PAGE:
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Thanos’ plan in Avengers: Infinity War has historical precedent, but he applies it wrong

Warning: spoilers ahead for Avengers: Infinity War

For someone who claims he just wants to help the whole Universe, Thanos certainly is out to destroy a lot of it. In Avengers: Infinity War, the villain’s helpful strategy is genocide. As soon as he collects all the Infinity Stones and becomes omnipotent, he kills half the people in the Universe. Suddenly, bystanders in New York — and half the movie’s superheroes — turn into gray mush and disappear. But why is Thanos so convinced this is necessary?

In one of the very few scenes where superheroes aren’t blowing things up, Thanos’ adopted daughter Gamora tells him that his plan is madness. But Thanos says it’s “salvation,” that the only way to free up resources in the overpopulated cosmos is to randomly disintegrate half of all intelligent life. The plan has many holes in it, but Thanos isn’t the first to concern himself with overpopulation and the depletion of resources. It’s just that the way he goes about fixing the Universe’s problems is obviously wrong.

Thanos’ philosophy recalls the theories of the British political economist Thomas Malthus, who, in 1798, published his influential Essay on the Principle of Population. His argument, based on the observation that population was increasing in England in the 1700s, was that if people keep pumping out children, there will come a point when we won’t be able to produce enough food to feed all of them. That, he said, would lead to famine, disease, and poverty. The solution for Malthus, a minister for the Church of England, was to preach abstinence and delayed marriage to keep population growth in check — especially among the poor.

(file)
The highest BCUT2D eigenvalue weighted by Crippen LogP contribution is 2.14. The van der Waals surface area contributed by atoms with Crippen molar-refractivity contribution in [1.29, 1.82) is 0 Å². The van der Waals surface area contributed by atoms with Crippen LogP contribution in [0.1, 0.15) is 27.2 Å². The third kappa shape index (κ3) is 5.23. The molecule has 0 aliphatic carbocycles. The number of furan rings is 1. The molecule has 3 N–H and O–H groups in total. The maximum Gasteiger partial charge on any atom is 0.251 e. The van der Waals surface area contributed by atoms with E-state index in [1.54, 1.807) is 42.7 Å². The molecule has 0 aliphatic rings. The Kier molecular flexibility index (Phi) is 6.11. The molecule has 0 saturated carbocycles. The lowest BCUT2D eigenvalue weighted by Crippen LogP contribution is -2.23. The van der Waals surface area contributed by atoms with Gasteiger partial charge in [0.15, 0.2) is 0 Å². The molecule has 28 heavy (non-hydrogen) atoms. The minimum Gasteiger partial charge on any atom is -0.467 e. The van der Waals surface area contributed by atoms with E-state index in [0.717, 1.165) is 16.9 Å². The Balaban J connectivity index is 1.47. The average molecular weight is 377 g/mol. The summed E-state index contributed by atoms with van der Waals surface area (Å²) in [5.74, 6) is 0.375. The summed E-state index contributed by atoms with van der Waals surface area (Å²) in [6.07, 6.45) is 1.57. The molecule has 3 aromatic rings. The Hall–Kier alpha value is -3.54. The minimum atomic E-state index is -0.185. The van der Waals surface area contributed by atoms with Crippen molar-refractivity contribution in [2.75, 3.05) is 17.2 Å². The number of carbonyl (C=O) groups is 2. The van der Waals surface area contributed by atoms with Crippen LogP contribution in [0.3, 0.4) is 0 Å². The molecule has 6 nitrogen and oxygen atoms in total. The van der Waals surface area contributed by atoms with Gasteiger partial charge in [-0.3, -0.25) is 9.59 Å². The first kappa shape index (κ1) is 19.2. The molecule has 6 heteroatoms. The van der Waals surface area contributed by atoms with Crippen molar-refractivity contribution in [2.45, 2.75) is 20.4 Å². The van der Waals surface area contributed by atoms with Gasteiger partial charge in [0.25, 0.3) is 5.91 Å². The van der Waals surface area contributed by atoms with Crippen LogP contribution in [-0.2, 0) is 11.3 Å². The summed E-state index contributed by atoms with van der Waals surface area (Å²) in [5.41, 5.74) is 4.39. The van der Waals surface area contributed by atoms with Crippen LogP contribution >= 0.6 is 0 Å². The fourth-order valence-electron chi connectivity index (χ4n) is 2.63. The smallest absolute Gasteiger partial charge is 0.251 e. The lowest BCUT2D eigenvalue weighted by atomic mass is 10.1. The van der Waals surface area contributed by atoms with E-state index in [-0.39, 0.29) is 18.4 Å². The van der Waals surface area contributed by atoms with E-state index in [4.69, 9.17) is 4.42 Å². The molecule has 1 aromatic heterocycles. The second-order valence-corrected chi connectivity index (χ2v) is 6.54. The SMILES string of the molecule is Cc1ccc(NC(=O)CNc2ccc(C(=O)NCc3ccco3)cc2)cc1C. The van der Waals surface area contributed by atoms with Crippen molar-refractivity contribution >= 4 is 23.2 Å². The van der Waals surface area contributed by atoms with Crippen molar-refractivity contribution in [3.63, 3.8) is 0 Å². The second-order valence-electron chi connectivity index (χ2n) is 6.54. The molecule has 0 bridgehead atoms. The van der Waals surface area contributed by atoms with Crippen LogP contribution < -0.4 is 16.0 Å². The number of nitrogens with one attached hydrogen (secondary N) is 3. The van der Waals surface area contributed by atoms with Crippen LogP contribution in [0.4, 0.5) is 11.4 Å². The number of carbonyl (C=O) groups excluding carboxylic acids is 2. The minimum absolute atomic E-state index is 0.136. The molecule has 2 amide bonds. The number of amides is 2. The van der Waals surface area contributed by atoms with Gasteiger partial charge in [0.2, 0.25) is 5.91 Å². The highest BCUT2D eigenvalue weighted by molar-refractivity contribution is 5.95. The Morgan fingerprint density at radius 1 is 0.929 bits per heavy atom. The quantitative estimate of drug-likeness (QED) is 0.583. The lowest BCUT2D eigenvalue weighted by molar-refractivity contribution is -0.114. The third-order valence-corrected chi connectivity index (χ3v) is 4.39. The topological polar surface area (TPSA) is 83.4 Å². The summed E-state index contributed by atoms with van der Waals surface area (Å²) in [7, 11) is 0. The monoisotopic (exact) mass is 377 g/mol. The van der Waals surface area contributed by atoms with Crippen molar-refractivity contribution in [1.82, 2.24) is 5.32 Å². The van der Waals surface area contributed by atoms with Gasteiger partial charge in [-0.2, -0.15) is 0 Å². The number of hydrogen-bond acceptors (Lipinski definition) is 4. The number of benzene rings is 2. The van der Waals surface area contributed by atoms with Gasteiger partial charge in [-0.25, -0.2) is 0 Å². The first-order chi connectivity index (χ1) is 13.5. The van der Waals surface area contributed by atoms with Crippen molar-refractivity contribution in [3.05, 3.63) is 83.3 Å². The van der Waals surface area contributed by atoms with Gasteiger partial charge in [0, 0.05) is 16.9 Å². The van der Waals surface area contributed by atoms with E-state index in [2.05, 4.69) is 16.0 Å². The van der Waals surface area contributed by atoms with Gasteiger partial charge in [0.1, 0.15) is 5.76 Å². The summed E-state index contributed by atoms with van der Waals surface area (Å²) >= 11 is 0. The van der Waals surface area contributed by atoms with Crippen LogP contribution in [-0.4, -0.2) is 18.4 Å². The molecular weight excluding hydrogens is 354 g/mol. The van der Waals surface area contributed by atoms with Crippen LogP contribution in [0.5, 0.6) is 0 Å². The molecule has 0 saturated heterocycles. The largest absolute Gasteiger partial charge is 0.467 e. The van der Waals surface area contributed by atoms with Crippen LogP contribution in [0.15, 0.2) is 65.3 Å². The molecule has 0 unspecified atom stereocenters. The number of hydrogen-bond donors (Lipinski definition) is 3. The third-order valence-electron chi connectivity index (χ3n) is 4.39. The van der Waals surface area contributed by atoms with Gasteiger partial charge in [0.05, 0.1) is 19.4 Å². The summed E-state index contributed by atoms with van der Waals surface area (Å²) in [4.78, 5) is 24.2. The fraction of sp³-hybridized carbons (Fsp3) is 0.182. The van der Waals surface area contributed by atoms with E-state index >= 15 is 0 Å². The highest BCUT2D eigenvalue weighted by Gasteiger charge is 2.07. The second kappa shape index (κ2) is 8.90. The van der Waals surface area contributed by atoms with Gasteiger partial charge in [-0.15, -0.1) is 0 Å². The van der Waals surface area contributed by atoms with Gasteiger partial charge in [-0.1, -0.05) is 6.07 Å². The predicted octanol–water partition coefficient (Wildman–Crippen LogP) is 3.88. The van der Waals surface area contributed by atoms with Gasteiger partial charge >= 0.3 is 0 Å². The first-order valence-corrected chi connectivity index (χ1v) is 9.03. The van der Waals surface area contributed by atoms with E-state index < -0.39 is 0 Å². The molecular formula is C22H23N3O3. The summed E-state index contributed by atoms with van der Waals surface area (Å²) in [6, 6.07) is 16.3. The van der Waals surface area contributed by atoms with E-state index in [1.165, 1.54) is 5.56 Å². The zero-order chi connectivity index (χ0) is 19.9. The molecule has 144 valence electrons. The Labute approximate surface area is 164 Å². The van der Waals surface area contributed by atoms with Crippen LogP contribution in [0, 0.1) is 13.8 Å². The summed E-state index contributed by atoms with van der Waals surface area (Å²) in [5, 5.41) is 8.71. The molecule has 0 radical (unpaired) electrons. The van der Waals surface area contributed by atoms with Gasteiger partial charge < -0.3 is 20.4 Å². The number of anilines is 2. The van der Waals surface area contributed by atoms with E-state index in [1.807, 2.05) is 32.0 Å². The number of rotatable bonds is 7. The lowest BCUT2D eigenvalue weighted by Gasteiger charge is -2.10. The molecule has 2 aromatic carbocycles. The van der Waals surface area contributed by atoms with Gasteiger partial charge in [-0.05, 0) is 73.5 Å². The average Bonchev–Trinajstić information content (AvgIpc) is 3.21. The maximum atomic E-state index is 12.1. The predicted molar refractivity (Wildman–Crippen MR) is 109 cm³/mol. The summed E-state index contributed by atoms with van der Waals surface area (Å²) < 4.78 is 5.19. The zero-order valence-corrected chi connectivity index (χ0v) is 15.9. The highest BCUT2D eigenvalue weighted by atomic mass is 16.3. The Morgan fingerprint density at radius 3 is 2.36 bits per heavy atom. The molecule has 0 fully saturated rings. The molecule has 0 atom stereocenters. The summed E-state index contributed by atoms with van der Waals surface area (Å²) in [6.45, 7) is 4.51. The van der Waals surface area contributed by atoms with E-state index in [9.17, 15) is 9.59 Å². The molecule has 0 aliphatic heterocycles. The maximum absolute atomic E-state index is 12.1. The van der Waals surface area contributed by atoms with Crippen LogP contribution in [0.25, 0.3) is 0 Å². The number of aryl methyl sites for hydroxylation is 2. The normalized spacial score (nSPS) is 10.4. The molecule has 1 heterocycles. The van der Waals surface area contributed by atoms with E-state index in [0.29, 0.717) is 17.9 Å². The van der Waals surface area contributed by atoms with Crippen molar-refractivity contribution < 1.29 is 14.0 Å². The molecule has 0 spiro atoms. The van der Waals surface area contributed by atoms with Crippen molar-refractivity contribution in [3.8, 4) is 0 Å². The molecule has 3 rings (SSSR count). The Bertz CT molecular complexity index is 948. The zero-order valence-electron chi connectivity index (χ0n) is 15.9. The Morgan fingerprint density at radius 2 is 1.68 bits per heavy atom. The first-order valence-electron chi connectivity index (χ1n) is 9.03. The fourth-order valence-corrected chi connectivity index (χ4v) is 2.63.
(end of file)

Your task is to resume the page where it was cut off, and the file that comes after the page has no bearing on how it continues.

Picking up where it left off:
“That’s the Malthusian model, and that ended,” says David Weil, professor and chair of economics at Brown University. “That’s not the world we live in anymore.”


Courtesy of Walt Disney Studios

What Malthus failed to predict was the Industrial Revolution and the incredible technological advancements that brought us to a world of 7.5 billion people and counting. Malthus worried about the fixed amount of land we could farm to sustain growing populations, but today, we use fertilizers, machines, and engineered crops to get more out of that land. (Whether you agree with that approach or not is another story.) Malthus was simply not that visionary. “His timing was awful,” says Aaron Jonas Stutz, associate professor of anthropology at Oxford College of Emory University. His doomsday prophecy, Stutz explains, came right on the cusp of industrialization, modern sanitation, and the era of vaccines. “He saw storm clouds, but humanity did manage to find a way through that fog.”

Unlike Thanos, Malthus didn’t call for mass murder to deal with dwindling resources. But his theories did inspire questionable policies. In 1834, lawmakers in Britain amended a law designed to give money to the poor “based on Malthusian reasoning that helping the poor only encourages them to have more children and thereby exacerbate poverty,” Michael Shermer, an author and publisher of Skeptic magazine, writes in Scientific American. The same reasoning was used by some British politicians in the 1840s to justify not giving food aid to the Irish during the potato famine, says Alan Fernihough, a lecturer in economics at Queen’s University Management School. In the 19th and 20th centuries, the Malthusian theories also provided a philosophical underpinning for racist beliefs and eugenics programs. His legacy lingers to this day.